Not that Powell is ready to fade away quietly. In a statement to Fox News, Powell said she has been barred from interacting with Trump, and she suggested a conspiracy was afoot. Powell claimed she was "blocked by the White House counsel and others from seeing or speaking to the president" after raising "evidence of foreign interference from Iran and China."

But Fox's John Roberts, who read the statement, said Powell "still has the ability to call the president" and is not "on a do-not-admit list."

Biden's choice for Education

Biden announced Tuesday night he will nominate Miguel Cardona, Connecticut’s education chief and a lifelong champion of public schools, to serve as his education secretary.

The choice of Cardona, 45, a former elementary school teacher and principal, aims to fulfill Biden's promise to nominate someone with experience working in public education and make a sharp break from the direction taken by Trump's education secretary, billionaire Betsy DeVos.

Unlike DeVos, a "school choice" advocate who Biden criticized as an opponent of public schools, Cardona is a product of them. Born in Connecticut to Puerto Rican parents and raised in a housing project, he entered kindergarten unable to speak English.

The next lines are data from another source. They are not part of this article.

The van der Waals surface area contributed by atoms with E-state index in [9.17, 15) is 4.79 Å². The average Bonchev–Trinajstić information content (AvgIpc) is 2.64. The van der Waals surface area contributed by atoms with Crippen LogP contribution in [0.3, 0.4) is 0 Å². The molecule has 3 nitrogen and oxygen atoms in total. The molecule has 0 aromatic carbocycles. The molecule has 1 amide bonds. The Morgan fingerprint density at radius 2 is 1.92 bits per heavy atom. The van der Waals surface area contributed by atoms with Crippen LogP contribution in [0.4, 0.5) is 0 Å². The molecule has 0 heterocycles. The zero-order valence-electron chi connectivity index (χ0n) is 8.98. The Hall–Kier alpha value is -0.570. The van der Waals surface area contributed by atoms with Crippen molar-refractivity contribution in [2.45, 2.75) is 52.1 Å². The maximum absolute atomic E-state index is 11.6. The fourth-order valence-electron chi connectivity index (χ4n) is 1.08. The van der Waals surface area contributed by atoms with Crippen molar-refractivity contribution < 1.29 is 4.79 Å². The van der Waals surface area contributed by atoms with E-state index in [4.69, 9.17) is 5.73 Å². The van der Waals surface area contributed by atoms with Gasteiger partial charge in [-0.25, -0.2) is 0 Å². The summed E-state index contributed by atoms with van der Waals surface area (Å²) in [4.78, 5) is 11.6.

Tweeting from zero

Twitter has told Biden’s team that Trump’s followers will not carry over to the official Twitter accounts assigned to the new president and White House in January. That's a reversal from the last transition and means the Biden administration will have to build the following from scratch for @POTUS and @WhiteHouse.

"In 2016, the Trump admin absorbed all of President Obama's Twitter followers on @POTUS and @WhiteHouse -- at Team 44's urging," Biden digital director Rob Flaherty tweeted. "In 2020, Twitter has informed us that as of right now the Biden administration will have to start from zero." A spokesperson for the company said it is continuing to work out issues related to the account exchange with Biden’s camp. Trump largely disregarded the @POTUS handle during the past four years to continue tweeting from the personal account.

The Biden team said the new plan is for @Transition46 to become @WhiteHouse. Followers of @JoeBiden and @WhiteHouse will be encouraged to follow the new account with a one-time front-page notification, but they will not be migrated over automatically, Bloomberg News reported.

More coronavirus news